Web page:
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Minneapolis cops may receive $18K bonus as part of $15M recruitment and retention effort

The move would give the department chief more discretion to fill, change or leave vacant officer shifts and respond to department needs

Minneapolis cops to receive $18K bonus as part of $15M recruitment and retention effort

Minneapolis Mayor Jacob Frey, left, and Minneapolis Police Chief Brian O Hara announced an agreement over funding police retention and recruitment incentives Friday at City Hall.

Alex Kormann, Star Tribune

By Andy Mannix
Star Tribune

MINNEAPOLIS — In an effort to curtail an unprecedented staff exodus, the city of Minneapolis and its police union signed an agreement this week to spend an estimated $15 million on cash incentives to recruit and retain more officers.

If the City Council votes to approve it, the agreement would pay $18,000 to eligible police officers in three installments over the next two and a half years, as well as $15,000 in incentive bonuses for new hires.

The agreement would also give Minneapolis Police Chief Brian O’Hara more discretion to fill, change or leave vacant officer shifts — called “assignment bids” — which the agreement says will allow the chief to be more nimble in reacting to department needs.

Mayor Jacob Frey said in a news conference Friday his administration is working to “claw back” more managerial authority that has been “given away” in past police contracts.

“This is one important step in bringing it back so our police chief can lead, can make personnel decisions and to locate people where they’re needed most at the time they’re needed most,” he said.

The announcement comes as the city and Police Officers Federation of Minneapolis are still actively negotiating a broader contract. In a statement Friday, union President Sherral Schmidt said the “bigger issue at hand” is that Minneapolis is not paying competitive wages to attract and retain officers.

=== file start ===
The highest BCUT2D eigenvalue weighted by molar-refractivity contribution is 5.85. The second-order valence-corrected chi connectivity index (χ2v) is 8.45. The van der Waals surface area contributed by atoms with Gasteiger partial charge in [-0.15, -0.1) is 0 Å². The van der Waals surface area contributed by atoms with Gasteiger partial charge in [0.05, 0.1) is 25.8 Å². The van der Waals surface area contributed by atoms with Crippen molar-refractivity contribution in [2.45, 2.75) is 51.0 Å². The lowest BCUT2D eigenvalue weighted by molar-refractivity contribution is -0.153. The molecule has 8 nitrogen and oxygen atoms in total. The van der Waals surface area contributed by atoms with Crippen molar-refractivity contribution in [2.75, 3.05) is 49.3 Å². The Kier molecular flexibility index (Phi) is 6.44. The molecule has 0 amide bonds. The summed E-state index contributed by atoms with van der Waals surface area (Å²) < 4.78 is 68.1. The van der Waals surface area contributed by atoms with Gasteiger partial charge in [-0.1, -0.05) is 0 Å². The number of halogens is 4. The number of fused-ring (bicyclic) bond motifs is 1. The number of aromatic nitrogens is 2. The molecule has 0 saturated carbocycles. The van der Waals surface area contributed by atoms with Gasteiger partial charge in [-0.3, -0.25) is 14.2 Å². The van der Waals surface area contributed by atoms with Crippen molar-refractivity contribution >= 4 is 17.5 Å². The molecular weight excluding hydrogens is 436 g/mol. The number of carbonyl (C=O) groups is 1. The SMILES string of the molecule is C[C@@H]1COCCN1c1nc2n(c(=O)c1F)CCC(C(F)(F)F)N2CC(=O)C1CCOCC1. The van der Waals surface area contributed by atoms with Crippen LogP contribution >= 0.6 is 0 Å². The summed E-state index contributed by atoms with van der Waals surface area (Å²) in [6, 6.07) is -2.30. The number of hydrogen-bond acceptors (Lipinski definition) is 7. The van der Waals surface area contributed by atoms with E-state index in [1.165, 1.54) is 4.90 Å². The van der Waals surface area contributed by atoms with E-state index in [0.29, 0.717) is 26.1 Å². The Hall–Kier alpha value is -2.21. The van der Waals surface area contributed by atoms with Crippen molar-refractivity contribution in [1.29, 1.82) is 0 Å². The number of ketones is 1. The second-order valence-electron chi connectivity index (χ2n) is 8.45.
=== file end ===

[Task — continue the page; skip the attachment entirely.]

“We are grateful to get this agreement signed,” Schmidt said. “The retention and hiring incentive are a step in the right direction but will only go so far.”

As of October, the Minneapolis Police Department employed 573 officers — with 28 on long-term leave — down from about 900 in 2020, said spokesman Sgt. Garrett Parten. Frey and O’Hara say replenishing the ranks is critical to maintaining the downward trends in violent crime metrics the city has seen this year, a respite from a sharp rise in homicides and record highs in gun violence over the past three years.

“While we have slowed the pace of attrition over the course of this year, this department continues to bleed people,” said O’Hara. “And we need to stop that. We need to stop that urgently.”

The funding for the cash incentives will come from a $19 million one-time infusion of state surplus money distributed to Minneapolis for public safety aid.

Per the agreement, police officers, sergeants and lieutenants who are permanently employed and work at least 35 hours per week in Minneapolis will receive $6,000 on April 15, 2024. Two more payments of $6,000 would be paid out over the following two years. Newly hired police officers would receive $5,000 upon a completion of their probationary period, and two more installments of $5,000 over the next two years.

O’Hara said those payments are modest compared to what other cities are spending on incentives, noting that Seattle is offering $30,000 to new hires.

A City Council committee is expected to take up the agreement at a meeting scheduled for next Tuesday. Frey said he did not know how the Council will vote.

Police departments across the nation have struggled to retain and hire police officers during that time, as interest in the profession has plummeted in the face of rising public scrutiny following a series of high-profile police killings, including the 2020 murder of George Floyd. O’Hara said the problem is more acute in Minnesota, where officers are required to get a two-year college degree to be licensed, and not enough candidates are enrolling in those programs to fill the current police job vacancies.

“Quite frankly, this is the toughest job in policing in this country today,” the chief said.

Minneapolis is also facing a state mandate to reform its police department and is in the process of negotiation a consent decree with the Justice Department to resolve federal charges that it engaged in a pattern of racist and abusive behavior that deprived people of their constitutional rights.

“This is pay so that we are competitive with a number of cities,” Frey said. “We need to be holding officers accountable, and at the same time, they are doing a very tough job, and we need to make sure that we are paying for the kind of service — the kind of accountability — that we are all expecting on a daily basis.”

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